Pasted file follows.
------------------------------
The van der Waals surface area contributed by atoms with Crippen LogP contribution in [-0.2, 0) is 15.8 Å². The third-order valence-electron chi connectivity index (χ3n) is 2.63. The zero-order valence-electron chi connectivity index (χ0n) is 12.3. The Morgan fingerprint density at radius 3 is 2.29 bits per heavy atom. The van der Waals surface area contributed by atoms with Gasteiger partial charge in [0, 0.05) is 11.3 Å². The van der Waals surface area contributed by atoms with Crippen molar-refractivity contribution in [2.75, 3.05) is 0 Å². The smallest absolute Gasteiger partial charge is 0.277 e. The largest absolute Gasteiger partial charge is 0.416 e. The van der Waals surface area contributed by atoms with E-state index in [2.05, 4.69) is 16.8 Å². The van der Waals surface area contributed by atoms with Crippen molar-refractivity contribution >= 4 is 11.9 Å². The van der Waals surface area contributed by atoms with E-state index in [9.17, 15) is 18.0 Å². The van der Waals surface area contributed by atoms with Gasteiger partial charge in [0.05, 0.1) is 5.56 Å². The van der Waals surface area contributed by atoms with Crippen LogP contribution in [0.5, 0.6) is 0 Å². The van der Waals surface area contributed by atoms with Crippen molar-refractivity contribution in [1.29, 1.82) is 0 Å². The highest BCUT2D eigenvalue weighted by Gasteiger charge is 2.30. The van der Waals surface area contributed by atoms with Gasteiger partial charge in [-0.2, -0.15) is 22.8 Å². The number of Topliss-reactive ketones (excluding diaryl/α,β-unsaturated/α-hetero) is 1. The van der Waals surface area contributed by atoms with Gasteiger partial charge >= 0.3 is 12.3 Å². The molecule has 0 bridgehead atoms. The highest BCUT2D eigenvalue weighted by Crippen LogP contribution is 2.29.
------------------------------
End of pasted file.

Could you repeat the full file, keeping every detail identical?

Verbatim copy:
The van der Waals surface area contributed by atoms with Crippen LogP contribution in [-0.2, 0) is 15.8 Å². The third-order valence-electron chi connectivity index (χ3n) is 2.63. The zero-order valence-electron chi connectivity index (χ0n) is 12.3. The Morgan fingerprint density at radius 3 is 2.29 bits per heavy atom. The van der Waals surface area contributed by atoms with Gasteiger partial charge in [0, 0.05) is 11.3 Å². The van der Waals surface area contributed by atoms with Crippen molar-refractivity contribution in [2.75, 3.05) is 0 Å². The smallest absolute Gasteiger partial charge is 0.277 e. The largest absolute Gasteiger partial charge is 0.416 e. The van der Waals surface area contributed by atoms with E-state index in [2.05, 4.69) is 16.8 Å². The van der Waals surface area contributed by atoms with Crippen molar-refractivity contribution >= 4 is 11.9 Å². The van der Waals surface area contributed by atoms with E-state index in [9.17, 15) is 18.0 Å². The van der Waals surface area contributed by atoms with Gasteiger partial charge in [0.05, 0.1) is 5.56 Å². The van der Waals surface area contributed by atoms with Crippen LogP contribution in [0.5, 0.6) is 0 Å². The van der Waals surface area contributed by atoms with Crippen molar-refractivity contribution in [1.29, 1.82) is 0 Å². The highest BCUT2D eigenvalue weighted by Gasteiger charge is 2.30. The van der Waals surface area contributed by atoms with Gasteiger partial charge in [-0.2, -0.15) is 22.8 Å². The number of Topliss-reactive ketones (excluding diaryl/α,β-unsaturated/α-hetero) is 1. The van der Waals surface area contributed by atoms with Gasteiger partial charge >= 0.3 is 12.3 Å². The molecule has 0 bridgehead atoms. The highest BCUT2D eigenvalue weighted by Crippen LogP contribution is 2.29.